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It may well be conjectured that the life of Fatma Emin changed forever, after her husband was killed by the ISIS in a land mine explosion in Syria. And after experiencing a series of events, she arrived in Jinwar – a village in the autonomous region of north-eastern Syria near the Turkish border!
A couple of years ago, the Kurdish women built Jinwar. The village has been built and inhabited only by women – a refuge for Syrian women and their children fleeing a rigid family structure, domestic abuse and the horrors of Civil War. In Kurdish language, ‘Jinwar’ means ‘Women’s Land’! Fatma, along with her children, has taken shelter there…

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Fatma Emin

In Fatma’s words: “Jinwar welcomes Syrian women and children, irrespective of their religion, ethnicity and political views, and also allows them to enjoy freedom, democracy and a new form of life…” “Jinwar is a response to every person who thinks of violating a woman’s freedom, or sees the woman as the weaker sex in the society, or that she can’t manage her life or manage her children,” she stressed. Fatma further said: “On the contrary, a woman can build her house. Here we are – we built a village not only for Kurdish women, but we have Arab, we have Yazidi and some of our foreign friends are also living with us.
After her husband’s demise in August 2015, the 35-year-old widow had to fight against her in-laws to keep six children with her. Her in-laws didn’t want Fatma to work. However, she refused to give up the government job in Kobani. “The people that I was mixing with did not value this and refused to accept me as a ‘strong working’ woman, or raising my kids by myself after my husband’s death,” said Fatma, adding: “I worked at the (Kurdish) administration and I was good and excelling at my work.” She also thanked profusely a Kurdish Women’s Movement Group for helping her in finding a shelter in Jinwar!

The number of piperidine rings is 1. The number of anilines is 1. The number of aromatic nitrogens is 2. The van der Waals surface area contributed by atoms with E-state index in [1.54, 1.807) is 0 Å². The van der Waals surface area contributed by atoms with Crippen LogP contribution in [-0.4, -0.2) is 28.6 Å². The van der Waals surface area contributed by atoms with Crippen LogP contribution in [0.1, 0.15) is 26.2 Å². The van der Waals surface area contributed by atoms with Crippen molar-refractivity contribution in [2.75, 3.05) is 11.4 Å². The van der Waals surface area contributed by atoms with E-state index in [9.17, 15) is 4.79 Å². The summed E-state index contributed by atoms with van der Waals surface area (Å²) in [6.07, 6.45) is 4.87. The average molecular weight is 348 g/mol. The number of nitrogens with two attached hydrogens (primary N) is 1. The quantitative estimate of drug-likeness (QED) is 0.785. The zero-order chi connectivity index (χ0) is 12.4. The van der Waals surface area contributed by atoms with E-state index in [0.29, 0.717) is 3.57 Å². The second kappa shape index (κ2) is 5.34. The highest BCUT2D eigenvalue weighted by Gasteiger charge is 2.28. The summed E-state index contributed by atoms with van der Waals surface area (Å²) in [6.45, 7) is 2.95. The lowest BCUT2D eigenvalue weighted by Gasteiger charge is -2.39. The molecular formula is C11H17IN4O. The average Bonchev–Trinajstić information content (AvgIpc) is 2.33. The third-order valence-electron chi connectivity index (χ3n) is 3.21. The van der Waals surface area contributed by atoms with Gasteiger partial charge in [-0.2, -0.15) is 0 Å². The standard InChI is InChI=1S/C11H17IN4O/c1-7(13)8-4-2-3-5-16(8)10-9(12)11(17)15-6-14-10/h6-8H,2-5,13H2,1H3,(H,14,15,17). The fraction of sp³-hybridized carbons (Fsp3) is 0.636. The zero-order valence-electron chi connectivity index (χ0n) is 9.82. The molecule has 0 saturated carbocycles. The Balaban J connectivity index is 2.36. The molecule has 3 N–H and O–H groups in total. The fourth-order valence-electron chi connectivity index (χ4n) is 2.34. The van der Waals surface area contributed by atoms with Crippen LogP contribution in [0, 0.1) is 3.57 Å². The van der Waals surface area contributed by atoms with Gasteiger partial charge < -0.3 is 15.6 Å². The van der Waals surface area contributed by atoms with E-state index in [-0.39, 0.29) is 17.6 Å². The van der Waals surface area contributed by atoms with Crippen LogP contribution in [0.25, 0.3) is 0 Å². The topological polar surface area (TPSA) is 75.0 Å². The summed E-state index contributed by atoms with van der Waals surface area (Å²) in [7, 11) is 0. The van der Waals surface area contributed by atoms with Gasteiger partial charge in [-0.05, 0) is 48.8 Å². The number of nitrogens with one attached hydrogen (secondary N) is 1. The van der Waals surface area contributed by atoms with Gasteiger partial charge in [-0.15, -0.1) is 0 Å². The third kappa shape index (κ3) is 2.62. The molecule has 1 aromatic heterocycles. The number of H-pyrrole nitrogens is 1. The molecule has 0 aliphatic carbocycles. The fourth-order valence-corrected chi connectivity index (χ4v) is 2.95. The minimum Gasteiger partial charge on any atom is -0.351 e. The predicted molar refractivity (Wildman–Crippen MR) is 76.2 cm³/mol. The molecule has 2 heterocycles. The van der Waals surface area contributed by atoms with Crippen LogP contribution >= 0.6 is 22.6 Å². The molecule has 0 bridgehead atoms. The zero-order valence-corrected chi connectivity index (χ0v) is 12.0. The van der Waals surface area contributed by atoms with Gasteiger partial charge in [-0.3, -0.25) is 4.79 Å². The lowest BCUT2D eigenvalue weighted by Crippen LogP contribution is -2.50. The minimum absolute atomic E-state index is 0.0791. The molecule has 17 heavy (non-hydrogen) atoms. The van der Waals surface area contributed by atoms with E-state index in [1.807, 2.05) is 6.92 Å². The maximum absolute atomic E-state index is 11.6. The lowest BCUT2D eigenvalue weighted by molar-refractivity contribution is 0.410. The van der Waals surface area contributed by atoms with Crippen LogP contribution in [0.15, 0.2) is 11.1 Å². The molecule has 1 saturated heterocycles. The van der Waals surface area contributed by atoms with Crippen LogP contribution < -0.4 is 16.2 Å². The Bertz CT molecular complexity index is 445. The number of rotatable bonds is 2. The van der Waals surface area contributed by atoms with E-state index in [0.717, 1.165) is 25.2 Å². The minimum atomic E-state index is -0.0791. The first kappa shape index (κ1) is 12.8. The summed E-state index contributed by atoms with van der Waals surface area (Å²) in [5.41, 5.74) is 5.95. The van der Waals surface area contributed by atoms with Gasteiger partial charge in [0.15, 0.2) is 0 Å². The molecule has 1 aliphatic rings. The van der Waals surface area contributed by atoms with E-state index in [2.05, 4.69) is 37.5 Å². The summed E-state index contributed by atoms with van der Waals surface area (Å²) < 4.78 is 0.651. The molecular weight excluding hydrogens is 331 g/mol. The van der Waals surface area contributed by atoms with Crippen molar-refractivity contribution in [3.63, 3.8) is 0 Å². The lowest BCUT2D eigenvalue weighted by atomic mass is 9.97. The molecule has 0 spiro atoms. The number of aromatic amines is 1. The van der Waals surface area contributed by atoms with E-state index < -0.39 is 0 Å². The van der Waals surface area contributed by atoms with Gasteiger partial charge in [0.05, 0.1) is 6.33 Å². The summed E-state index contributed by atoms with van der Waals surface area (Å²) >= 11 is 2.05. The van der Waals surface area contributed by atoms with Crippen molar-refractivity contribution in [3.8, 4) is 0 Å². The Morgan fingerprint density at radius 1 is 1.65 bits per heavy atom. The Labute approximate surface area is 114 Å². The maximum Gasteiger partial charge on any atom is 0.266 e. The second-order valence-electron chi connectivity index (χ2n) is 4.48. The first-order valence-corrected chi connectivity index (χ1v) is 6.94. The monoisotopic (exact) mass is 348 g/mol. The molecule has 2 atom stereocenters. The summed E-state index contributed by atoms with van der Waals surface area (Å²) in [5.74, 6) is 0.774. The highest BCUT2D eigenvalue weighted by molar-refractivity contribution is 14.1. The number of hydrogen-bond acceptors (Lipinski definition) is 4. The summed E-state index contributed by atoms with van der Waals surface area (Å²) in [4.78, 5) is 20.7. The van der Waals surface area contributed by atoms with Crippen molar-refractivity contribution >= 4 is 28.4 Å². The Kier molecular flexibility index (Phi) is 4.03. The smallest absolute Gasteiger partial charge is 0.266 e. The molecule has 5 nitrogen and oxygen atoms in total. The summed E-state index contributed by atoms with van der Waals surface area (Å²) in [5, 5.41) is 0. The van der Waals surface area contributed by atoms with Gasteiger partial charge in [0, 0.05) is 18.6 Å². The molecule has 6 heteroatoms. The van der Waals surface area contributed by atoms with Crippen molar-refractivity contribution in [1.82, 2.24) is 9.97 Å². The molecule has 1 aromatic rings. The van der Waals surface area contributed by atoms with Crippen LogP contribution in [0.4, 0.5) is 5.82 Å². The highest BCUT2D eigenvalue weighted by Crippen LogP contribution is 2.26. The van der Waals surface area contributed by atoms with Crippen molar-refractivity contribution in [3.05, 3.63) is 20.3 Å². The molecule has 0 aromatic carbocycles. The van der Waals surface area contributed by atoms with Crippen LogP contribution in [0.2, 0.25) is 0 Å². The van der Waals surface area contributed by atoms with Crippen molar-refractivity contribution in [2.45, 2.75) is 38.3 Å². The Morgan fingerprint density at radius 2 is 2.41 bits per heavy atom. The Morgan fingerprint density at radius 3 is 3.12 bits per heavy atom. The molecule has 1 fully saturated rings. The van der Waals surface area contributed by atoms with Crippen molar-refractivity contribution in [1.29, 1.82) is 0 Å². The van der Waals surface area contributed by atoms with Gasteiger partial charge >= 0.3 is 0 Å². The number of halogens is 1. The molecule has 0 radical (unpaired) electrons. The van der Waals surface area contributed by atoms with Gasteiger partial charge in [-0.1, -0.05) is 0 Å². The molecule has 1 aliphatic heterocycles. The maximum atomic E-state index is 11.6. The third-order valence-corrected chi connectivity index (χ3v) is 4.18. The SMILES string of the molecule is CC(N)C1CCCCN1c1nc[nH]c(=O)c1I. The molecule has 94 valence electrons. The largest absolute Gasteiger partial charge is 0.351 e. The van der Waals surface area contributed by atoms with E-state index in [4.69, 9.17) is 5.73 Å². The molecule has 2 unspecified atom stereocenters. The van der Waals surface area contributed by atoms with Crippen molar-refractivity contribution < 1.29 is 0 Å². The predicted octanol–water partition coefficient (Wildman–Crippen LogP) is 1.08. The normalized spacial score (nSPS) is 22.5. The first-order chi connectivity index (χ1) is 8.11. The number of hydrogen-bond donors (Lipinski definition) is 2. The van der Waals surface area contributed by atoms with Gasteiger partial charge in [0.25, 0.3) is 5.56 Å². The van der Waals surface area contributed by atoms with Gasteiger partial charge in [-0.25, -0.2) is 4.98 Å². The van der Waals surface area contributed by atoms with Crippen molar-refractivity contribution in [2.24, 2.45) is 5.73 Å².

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Jinwar women chose to open the village on November 25, which is International Day for the Elimination of Violence Against Women

In Jinwar, visitors would find brown, rectangular houses made up of handmade bricks! Although the houses look dry and parched from outside, they are highly decorated in the inside. Currently, 16 women and 32 children live in this village, where Men are allowed to visit in the day only if they behave respectfully towards Women…and, Men cannot spend the night there. Working in shifts, the Women keep monitoring the movements of visitors in Jinwar, and, they carry weapons during the night shift for security purposes!
Jiyan Efrin is Fatma’s neighbour in Jinwar. The 30-year-old stays there with her two daughters and a son… they had arrived in the village from Afrin three months ago to escape a Turkish assault. According to Jiyan, life is beautiful in Jinwar. “You feel like there is a normal society that you can live in. We work, we farm and get paid, too, from the village council,” she said.

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Syrian women in Jinwar rely on each other for farming and planting their own food

Many of the women, living in Jinwar, are either victims of rape, or have escaped death penalty issued by the ISIS. “In the war conditions that we have been through, every woman suffered. Every woman was hurt. Every woman was lost, but Jinwar brought them together,” stressed Jiyan.

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The children of Jinwar attend the village school

Still, they are wary, as the village is situated near the Syria-Turkey border! Turkey might attack the village any time because the Turks don’t like the Kurds, backed by the US. The Turkish-Kurdish conflict is a decades old one! The Kurds, naturally, want to carve out a State of their own in Kurdish-majority areas of Turkey, Syria and Iraq. The villagers believe that the Kurds will protect them in case of Turkish aggression. The Women in Jinwar also receive arms training, as they do not want to lose the war after fighting their way to this far

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